Our small mountain town is situated among the West's most beautiful backdrops. With breathtaking views, imposing mountain peaks, and an array of brightly colored wildflowers scattered between groves of aspens and conifers, it's hard to think of much else that could add to our natural surroundings. But spotting some of nature's cute little creatures and the larger more powerful animals in their natural habitat can be exciting, inspiring, and sometimes surprising.
Small Furry Animals
Lots of small furry animals can be seen scampering across hiking trails, darting between rocks, and playing among tree branches. Chipmunks, squirrels, foxes, pine martens, and racoons are all easily spotted near downtown Aspen and even heavily trafficked hiking trails. Keep your eyes open for these little guys as they are fast-moving and pretty skittish around people.
If you spend time on the water at the North Star Nature Preserve to the east of downtown Aspen, look out for the beavers. Paddleboarding on this still water section of the Roaring Fork River is a popular summer activity and a great way to admire the beavers' work on dams and downed trees near and in the river water.
The red fox can also be seen all over Aspen and the surrounding area throughout the year, even in the winter. Their bright red coats make them a little easier to spot in the winter against the stark, white snow.
Animals Above Treeline
Marmots, pikas, and mountain goats all make alpine areas their home. While on hikes to high alpine lakes or summiting mountains in the Aspen area, keep an eye out for these high-altitude animals.
The small furry pikas are hard to spot when they're not scurrying away, but brown marmots don't always move lightning-fast, so you may be able to get a glimpse of the alpine rodent. Listen for their high-pitched chirps, and keep your eyes peeled!
The snow-white mountain goats are always a treat to see. In the summer months, you can find these animals grazing and looking for food among rocky alpine terrain.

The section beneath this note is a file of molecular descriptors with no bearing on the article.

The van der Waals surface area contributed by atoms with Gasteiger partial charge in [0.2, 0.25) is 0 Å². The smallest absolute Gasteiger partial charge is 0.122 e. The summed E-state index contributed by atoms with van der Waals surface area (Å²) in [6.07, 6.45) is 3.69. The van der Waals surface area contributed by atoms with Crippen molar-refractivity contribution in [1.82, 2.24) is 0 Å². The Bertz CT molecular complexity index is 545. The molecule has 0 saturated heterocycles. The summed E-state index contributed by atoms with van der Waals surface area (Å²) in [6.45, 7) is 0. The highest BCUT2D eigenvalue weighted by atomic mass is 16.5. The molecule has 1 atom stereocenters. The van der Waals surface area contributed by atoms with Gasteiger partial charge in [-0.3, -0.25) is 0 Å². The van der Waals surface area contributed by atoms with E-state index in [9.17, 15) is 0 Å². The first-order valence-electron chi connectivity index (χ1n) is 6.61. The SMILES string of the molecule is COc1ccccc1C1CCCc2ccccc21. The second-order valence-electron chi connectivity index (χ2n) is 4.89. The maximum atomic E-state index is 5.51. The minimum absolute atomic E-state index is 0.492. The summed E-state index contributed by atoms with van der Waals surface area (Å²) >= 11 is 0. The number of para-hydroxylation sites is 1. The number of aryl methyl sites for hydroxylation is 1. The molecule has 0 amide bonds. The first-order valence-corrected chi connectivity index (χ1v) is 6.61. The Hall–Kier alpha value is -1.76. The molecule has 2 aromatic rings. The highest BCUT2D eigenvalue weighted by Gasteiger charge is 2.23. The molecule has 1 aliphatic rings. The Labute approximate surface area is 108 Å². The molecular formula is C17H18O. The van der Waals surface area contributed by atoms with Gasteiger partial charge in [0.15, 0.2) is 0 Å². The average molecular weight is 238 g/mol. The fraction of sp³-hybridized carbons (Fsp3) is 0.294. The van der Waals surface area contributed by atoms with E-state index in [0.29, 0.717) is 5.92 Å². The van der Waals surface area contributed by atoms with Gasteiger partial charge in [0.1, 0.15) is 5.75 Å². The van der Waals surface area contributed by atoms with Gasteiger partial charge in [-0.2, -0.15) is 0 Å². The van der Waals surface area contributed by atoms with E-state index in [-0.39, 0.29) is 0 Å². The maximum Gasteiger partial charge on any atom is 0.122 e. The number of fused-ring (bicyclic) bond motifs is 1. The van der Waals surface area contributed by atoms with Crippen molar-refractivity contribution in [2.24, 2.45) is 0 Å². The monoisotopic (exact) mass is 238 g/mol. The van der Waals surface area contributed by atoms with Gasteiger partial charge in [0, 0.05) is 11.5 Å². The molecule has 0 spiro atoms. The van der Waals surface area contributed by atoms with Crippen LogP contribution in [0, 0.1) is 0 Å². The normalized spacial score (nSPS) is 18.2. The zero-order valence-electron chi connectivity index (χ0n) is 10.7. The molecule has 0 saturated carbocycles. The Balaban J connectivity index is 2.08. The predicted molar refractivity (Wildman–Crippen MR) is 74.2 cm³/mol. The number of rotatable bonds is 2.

Elk are a highlight of the Roaring Fork Valley. These majestic animals can be seen all over the valley, especially during their migration in the fall and spring seasons. One of the best places to spot a herd is in the meadow on Owl Creek Road between Aspen and Snowmass. Locals and visitors gather at dusk to listen to them bugle as the sun sets.
Safety tip: During the two shoulder seasons, Elk calve and mate - making them more aggressive at these times.
As the moose population continues to increase across Colorado, it has become a bit more common to spot them around the Aspen area. The animals typically feed in tall, wet grasses, so it's likely you'll see them near streambeds, meadows, or small lakes/ponds. We have even had the fortune to view a moose near the Maroon Bells!
Black bears are also at home around Aspen. They typically are tucked away in the mountains. However, from time to time they may head closer to town. It's not unusual to come across these animals during the spring and summer months. While it may be exciting to see a bear, it's always a good idea to stay at a safe distance and view with caution.
Wildlife viewing is a year-round activity. While some animals make their debut in the warmer months, there are always birds, deer, foxes, and others that pop out to say hello throughout the seasons. If you're truly interested in seeking out wildlife, the best option is to join an ACES tour or hire one of their specialists as a hiking or snowshoeing guide.